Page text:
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Transportation procurement planning with side constraints

Authors Xu, Zhou
Issue Date 2007
Summary This thesis studies transportation procurement planning problems for the ship per with three different side constraints. In the transportation market, the key players are shippers and carriers. Shippers are manufacturers, distributors and any company that needs to move freight, and the carriers are the transportation companies which move the freight, e.g. shipping and trucking companies. In the transportation procurement process, the shippers are the auctioneers and the carriers are the bidders. Very often the shipper need to optimize their procurement decisions on selecting carriers and allocating freight volumes under various side constraints. The Minimum Quantity Commitment is motivated by the United States Federal Maritime Commission's stipulation that requires a shipper to guarantee a minimum quantity of freight volumes to each carrier that has engaged to carry cargos to the United States. With such a constraint for volume guarantees, the procurement planning problem becomes intractable. To solve the problem practically, we provide a mixed-integer programming model defined by a number of strong facets. Based on this model, a branch-and-cut search scheme is applied to solve small-size instances and a linear programming rounding heuristic for large ones. We also devise a greedy approximation method, whose solution quality depends on the scale of the minimum quantity if the shipping cost forms a distance metric. Extensive experiments have been conducted to measure the performance of the formulations and the algorithms and have shown that the linear rounding heuristic behaves best. Moreover, we have also introduced the minimum quantity commitment constraint into the study of facility location problems, and have developed several approximation algorithms that provide constant performance guarantees. Although the minimum quantity commitment provides volume guarantees to carriers, it is sometimes too restrictive for shippers to adopt, and cannot smooth the volume allocation for carriers. According to industrial practice, carriers, who operate in seasonal markets where differences in demand occur in peak and non-peak periods, often negotiate for some form of demand smoothing with the customer, i.e., the shipper. We therefore study a shipper's transportation procurement model in which the shipper gives assurances, through volume guarantees negotiated with the transportation companies, that shipments made in non-peak periods will be commensurate with shipments in peak periods. The shipper uses the model in an auction process, in which the transportation companies bid for routes giving prices and capacity limits, to procure freight services from the companies which minimize its total transportation costs. The model is formulated as an integer programming problem, which is shown to he strongly NP-hard even for a single-route network. We develop a solution approach which builds on the solution of the subproblem when only one transportation company is available to construct heuristic algorithms, including a linear programming relaxation-based method. Worst-case analysis is given and the effectiveness of the algorithms is tested in numerical experimentation. By examining parameter sensitivity, insight is provided on how the algorithms can be used by the shipper for making procurement decisions. The practical usefulness of the model and the solution approaches is substantiated by its deployment with a multinational shipper for its sea freight procurement. Since most global shippers are large manufacturers, they have various business units all over the world. When purchasing transportation service from carriers, the central decision maker of the shipper needs to satisfy the preferences of different business units. We therefore study a service provider allocation problem for global shippers to procure transportation service with various preferences constrained by their business units all over the world. The problem has been formulated by a constraint programming model, and its hardness has been discussed extensively. In order to resolve the intractability, we propose a decomposition approach to structure the preference constraints, so that the model can be solved optimally under some conditions. We also illustrate how such conditions can be satisfied in practice. The model and solution approaches have been integrated into a decision support system for a multinational shipper to purchase its express courier service.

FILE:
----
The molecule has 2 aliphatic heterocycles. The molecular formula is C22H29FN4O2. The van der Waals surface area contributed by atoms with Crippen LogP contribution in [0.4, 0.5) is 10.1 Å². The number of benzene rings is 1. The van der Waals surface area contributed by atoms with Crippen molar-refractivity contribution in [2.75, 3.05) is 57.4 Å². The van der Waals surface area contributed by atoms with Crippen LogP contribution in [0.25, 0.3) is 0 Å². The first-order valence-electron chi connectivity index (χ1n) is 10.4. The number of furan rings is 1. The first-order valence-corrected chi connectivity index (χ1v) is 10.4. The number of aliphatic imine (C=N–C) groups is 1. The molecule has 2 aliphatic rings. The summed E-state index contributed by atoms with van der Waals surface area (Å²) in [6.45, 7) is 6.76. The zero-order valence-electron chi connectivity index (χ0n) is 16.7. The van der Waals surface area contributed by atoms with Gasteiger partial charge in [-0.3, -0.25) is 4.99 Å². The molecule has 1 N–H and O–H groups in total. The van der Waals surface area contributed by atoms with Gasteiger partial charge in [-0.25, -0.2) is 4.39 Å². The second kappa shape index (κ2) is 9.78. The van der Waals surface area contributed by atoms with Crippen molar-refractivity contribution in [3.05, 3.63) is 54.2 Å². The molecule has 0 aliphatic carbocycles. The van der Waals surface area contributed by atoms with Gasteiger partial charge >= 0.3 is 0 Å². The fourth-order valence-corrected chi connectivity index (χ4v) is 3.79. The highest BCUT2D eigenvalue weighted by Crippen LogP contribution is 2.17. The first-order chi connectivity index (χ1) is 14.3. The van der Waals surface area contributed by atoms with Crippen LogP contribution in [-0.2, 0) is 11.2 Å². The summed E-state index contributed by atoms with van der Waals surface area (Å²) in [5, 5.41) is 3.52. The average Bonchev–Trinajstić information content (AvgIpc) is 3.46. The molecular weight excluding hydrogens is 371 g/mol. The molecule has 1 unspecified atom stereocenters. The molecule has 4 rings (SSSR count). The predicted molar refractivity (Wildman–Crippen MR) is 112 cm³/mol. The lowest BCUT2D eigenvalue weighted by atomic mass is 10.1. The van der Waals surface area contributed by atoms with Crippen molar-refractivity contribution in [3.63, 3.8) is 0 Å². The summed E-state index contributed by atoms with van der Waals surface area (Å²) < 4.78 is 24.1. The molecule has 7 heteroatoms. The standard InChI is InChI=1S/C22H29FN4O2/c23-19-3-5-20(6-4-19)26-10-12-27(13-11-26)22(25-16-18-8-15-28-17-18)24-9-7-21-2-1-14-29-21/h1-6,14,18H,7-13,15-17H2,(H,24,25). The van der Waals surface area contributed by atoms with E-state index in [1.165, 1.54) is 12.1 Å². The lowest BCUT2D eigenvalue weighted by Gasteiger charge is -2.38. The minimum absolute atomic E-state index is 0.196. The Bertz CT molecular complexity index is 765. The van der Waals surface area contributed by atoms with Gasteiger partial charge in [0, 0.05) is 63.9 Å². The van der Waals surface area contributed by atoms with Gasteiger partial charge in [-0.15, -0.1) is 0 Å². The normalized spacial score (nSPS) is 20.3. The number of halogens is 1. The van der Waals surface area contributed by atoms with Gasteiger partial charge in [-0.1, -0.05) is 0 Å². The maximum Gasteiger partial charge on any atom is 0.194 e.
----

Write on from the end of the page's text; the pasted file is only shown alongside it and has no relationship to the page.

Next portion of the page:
Note Thesis (Ph.D.)--Hong Kong University of Science and Technology, 2007
Language English
Format Thesis
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